As soon as Pinkey was settled in and offered fresh tasty grasshoppers, Clyde began to explain in broken owl language exactly what rehab was.  Pinkey found out that he was expected to exercise daily, study hard at learning to hunt and adjust to all kinds of new foods.  The schooling began immediately when Clyde placed a live grasshopper in the cage and Pinkey was expected to catch it.  And so it went day after day: sleep, wake early, do flying exercises, try to catch live food, and spend the wild nights listening to the sounds of the mother forest.  Pinkey began to feel that Clyde was now his mother, and Clyde felt a special connection, too.

A new friend and competition: a little girl owl!

One evening as Pinkey was just rousing from a hard day’s sleep, Clyde arrived with a great surprise.  Another screech owl was put into HIS cage.  It was a younger orphaned female named Little Bit.  And thus Pinkey learned that he was not the only young owl needing help.

Little Bit, cautious with Clyde

Pinkey and Little Bit grew close like original nest mates and often slept huddled together, in spite of their very different, strong personalities.  Pinkey was messy and silly, with poor grooming skills and an unabashed fondness for Clyde; Little Bit was all business – neat, prim, serious and cautious.

Even though she was younger, Little Bit was wilder than Pinkey and soon surpassed him in hunting training. Together they began to master the art of catching live prey, but hunting inside a closed cage is easy compared to what they would have to do soon.  Would they make it once they were freed into the big wide world where bugs and mice run away from nice little owls?

Clyde explained that the two friends would be given something called a soft release.  Clyde would continue to provide bits of food while Pinkey and Little Bit hunted on their own.  To Pinkey, food was the most important thing in the whole universe – what a relief!

One evening just before dark, Clyde came as usual to feed the owls, but he left the food just outside the cage door, propped open with a stick.  At first Pinkey cried and begged to be hand fed but Clyde insisted that they both come out of the cage and feed themselves.  Cautious as a scared child on the first day of school, Pinkey put a single toe outside the cage.  Then Little Bit pushed him aside, flew to the food and gobbled it up before flying up to a tree branch.  Pinkey learned that the early bird gets the worm….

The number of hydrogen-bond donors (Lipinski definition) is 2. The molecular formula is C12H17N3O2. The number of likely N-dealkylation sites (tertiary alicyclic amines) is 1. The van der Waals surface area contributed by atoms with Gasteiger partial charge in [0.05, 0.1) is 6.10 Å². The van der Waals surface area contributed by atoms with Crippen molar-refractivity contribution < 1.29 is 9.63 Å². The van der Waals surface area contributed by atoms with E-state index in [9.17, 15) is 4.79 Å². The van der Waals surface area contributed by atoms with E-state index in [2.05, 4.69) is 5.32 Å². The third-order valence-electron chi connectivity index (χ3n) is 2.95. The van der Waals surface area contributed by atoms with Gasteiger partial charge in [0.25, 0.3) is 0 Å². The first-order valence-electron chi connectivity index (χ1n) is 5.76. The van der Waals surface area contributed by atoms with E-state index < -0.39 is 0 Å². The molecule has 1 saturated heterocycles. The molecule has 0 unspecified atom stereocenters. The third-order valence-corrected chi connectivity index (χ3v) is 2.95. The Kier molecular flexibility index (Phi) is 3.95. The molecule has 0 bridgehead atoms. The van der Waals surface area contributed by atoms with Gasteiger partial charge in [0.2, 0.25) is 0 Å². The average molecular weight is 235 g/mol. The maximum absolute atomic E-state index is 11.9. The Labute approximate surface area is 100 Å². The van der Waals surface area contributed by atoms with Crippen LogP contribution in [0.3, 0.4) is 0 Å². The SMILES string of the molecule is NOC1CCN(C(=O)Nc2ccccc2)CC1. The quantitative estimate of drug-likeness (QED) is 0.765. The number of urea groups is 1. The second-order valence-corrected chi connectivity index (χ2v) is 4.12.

Pinkey after release

The release: learning to be home in the wild

On June 29, 2005, Pinkey was released back into the wild after a successful rehabilitation.  His cage mate Little Bit was released on July 18.  Over the next few weeks Clyde continued to put out food each evening near the cage.  Pinkey would call – and sometimes whine – for Clyde from the woods, and Clyde would answer with the same kind of call.  Little Bit came along but mostly stayed back, scolding, when Pinkey came close to get food and chat with Clyde.

All the while, the two teenage owls honed their hunting skills in the dark forest.  Little Bit was naturally better at it than Pinkey.  By watching her and sharing in her kills, Pinkey slowly learned to acquire his own food.

The two young raptors grew bolder and more proficient as hunters.  They would call to each other from the bushes to coordinate their hunt as Clyde answered with encouragements from the porch.  It was becoming less and less necessary to return to the porch for food.

Little Bit was the first to make the leap to self-sufficiency.  Pinkey would return often to talk to Clyde and take a bit of food, much to Little Bit’s disdain.  On one such visit, Clyde explained to Pinkey that it was time for him to hunt for himself.  It was a hard thing when Clyde stopped leaving bits of food out by the cage and Pinkey actually had to feed himself like a REAL wild screech owl.

Pinkey in bambooPinkey still called to Clyde from the darkness most nights, just to let him know that all was well. Then, one November night he followed Little Bit far into the dark forest to start life on his own, forever away from dependency on humans.  Pinkey and Little Bit are now part of the screech owl gene pool…and they have as good a chance as any owl to make it.

Would we ever know what happened?  Perhaps they would mate and stay together…or he would find another mate.  Maybe he’ll come back to visit, when he’s got his own children, so he can show them off to Grandma Clyde!

Postscript from a free bird

See our Appalachian storyteller Clyde’s emails and the night vision video with Princess for a glimpse into Pinkey’s life in the wild, after his release.


Clyde Hollifield, AKA “dirt”, lives on a farm in the Western North Carolina mountains, southeast of Asheville, with his wife Adrienne, three dogs (Willie, George and Pippin), several chickens, trout in the pond, and until the end of March 2007, the periodic raptors he rehabilitated (mostly screech owls). Clyde is a gifted inventor, storyteller, artist, puppeteer, wise woodsman and Renaissance man.

You can help orphaned or injured wildlife in many ways: by supporting educational and rehabilitation programs in your area;  by learning about how you might become a wildlife rehabilitator yourself; by helping organizations protecting habitat; by donating to Little Pearls to help us get Pinkey’s story out to the public.

Everyone can do something to ensure that our children will always have wildlife to enjoy, and that wildlife can live as they are meant to live – healthy, wild and free!